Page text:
Sep 6, 2007

In Darwin's Footsteps

In Darwin's Footsteps on James Island (Isla Santiago)
Category: 2007
Posted by: Sarah

A pioneering trip to the Galapagos Islands by University of Cambridge Geologists has begun an investigation of the cause of a unique volcanic phenomenon.

Exploring the geology of Isla Santiago - Click for a larger imageThe expedition led by Dr David Norman (Director of the Sedgwick Museum), Dr Sally Gibson (Department of Earth Sciences) and Dr Sandra Herbert (Distinguished Visiting Scholar at Christ's 2006-2007) studied the rugged, uninhabited Isla Santiago (formerly known as James Island), that has been rarely explored since Charles Darwin landed there in October 1835.

The team of seven geologists hoped to gain a greater understanding of how ‘hotspots’ work within the Earth's interior, and the reason for distinctive volcanic behaviour displayed on Santiago. The Galapagos Islands are located above a present day hotspot – the reason for active volcanism. Geophysical studies demonstrate that the sea floor (formed as a large, slowly moving, tectonic plate) is moving in an easterly direction and carrying with it this extraordinary patch of islands; as a consequence, the western-most island [Fernandina] shows the most recent volcanism.

Exploring the lava flows on Isla Santiago - Click for a larger imageBecause Isla Santiago lies at the centre of the cluster of islands and associated islets, volcanic activity should no longer be present. However contrary to expectations it has demonstrated unusual patterns of volcanic behaviour in the comparatively recent past – there was a major eruption not long after Darwin visited the island. During the trip researchers investigated whether the ‘hotspots’ is in fact tilted, rather than vertical (as is more common) resulting in this unusual phenomenon.

During the three-week expedition the team of seven experts, including Andrew Miles, a 21-year-old Earth Sciences undergraduate, took samples from a variety of locations around the island. In part the expedition intended to re-trace Charles Darwin's steps by comparing his original rocks (in the Sedgwick Museum) with those on the island. But more importantly a more extensive suite of rocks was collected that will be subjected to modern techniques in Cambridge that will provide insights into the geological history and evolution of this and the nearby islands comprising the archipelago.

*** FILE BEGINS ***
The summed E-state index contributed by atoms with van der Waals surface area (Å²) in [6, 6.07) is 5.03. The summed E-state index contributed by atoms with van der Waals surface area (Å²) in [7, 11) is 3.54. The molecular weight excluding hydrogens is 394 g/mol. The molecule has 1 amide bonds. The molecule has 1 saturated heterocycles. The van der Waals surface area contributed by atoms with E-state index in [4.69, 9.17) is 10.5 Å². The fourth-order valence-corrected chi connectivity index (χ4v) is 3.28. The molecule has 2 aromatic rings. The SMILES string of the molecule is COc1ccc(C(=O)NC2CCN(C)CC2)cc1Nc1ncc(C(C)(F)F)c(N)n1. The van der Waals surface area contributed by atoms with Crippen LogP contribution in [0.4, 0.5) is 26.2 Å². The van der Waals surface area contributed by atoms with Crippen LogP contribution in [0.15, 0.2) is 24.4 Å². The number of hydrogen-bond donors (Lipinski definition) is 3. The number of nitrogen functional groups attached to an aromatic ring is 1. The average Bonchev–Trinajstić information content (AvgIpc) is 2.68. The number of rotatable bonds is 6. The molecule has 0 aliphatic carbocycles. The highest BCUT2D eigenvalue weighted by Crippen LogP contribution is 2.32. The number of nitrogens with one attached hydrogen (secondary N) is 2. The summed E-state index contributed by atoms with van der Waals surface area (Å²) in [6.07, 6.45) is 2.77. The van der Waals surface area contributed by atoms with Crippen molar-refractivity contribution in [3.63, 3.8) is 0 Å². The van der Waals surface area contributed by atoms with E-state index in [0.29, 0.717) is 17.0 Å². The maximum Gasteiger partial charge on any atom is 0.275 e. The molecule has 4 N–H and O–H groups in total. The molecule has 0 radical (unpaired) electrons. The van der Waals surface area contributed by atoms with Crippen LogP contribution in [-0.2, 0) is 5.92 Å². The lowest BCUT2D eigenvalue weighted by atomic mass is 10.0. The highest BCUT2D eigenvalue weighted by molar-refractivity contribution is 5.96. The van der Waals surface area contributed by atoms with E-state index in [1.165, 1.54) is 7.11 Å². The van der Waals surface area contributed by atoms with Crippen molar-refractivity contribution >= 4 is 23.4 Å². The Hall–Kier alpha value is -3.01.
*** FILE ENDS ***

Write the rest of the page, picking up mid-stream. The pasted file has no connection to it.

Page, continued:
A selection of geological specimens collected on Isla Santiago - Click for a larger imageAfter the specimens have been studied they will be exhibited at the Sedgwick Museum as part of a new exhibition: Charles Darwin the Geologist (funded by a Heritage Lottery Grant) that will be opened in 2009. Duplicate rocks will also be used to create smaller exhibitions at Christ's College, the Charles Darwin Research Station (on the island of Santa Cruz in the Galapagos Archipelago), in Quito (Ecuador), Santiago (Chile), at the Smithsonian Institution (Washington DC).

"The expedition was a marvellous chance to explore uncharted territory and find out more about how this magnificent island - with all its varied volcanic rocks - was formed. The Galapagos Islands have formed on the top of a sea rise (a swollen part of the ocean floor); this swelling is created by a 'hot spot' - where hot rocks from deep in the Earth push upward against the Crust." said Dr David Norman.

"Santiago has remained comparatively untouched since Darwin's original visit, meaning that there was scope to explore and develop our understanding of this fascinating area, quite literally following in the footsteps of the young Charles Darwin."

The Galapagos Archipelago is a cluster of 13 large volcanic islands and many more associated islets and rocks located just under the equator, about 960 km (600 miles) west of Ecuador in South America.

Exploring the geology of Isla Santiago - Click for a larger imageCharles Darwin was the first to make a scientific collection from the islands in 1835. He was a young student having just graduated from Cambridge and was appointed as the naturalist on a round-the-world scientific and geographical voyage on board HMS Beagle. Darwin had spent the previous three years exploring the Geology and Wildlife of South America; in later life he maintained that the impressions created by his experiences in South America, and on the Galapagos Islands, were the source of many of his most renowned ideas.

Gaining permission for the expedition and collecting trip required agreements from the Charles Darwin Foundation, the National Park Council on the Galapagos as well as from the Ecuadorian government and proved far from simple.

Time in the Galapagos commenced with researchers and their equipment in ‘quarantine’ on the island of Santa Cruz (at the Research Station) to avoid contamination risks before being allowed to venture on to Isla Santiago to carry out their research. They made a video diary during their trip, charting their progress and recording thoughts and feelings on what they discovered and this will be added to the website.

The expedition was sponsored by the Department of Earth Sciences, the University of Cambridge, Trinity College, Christ's College and the National Science Foundation of the USA.

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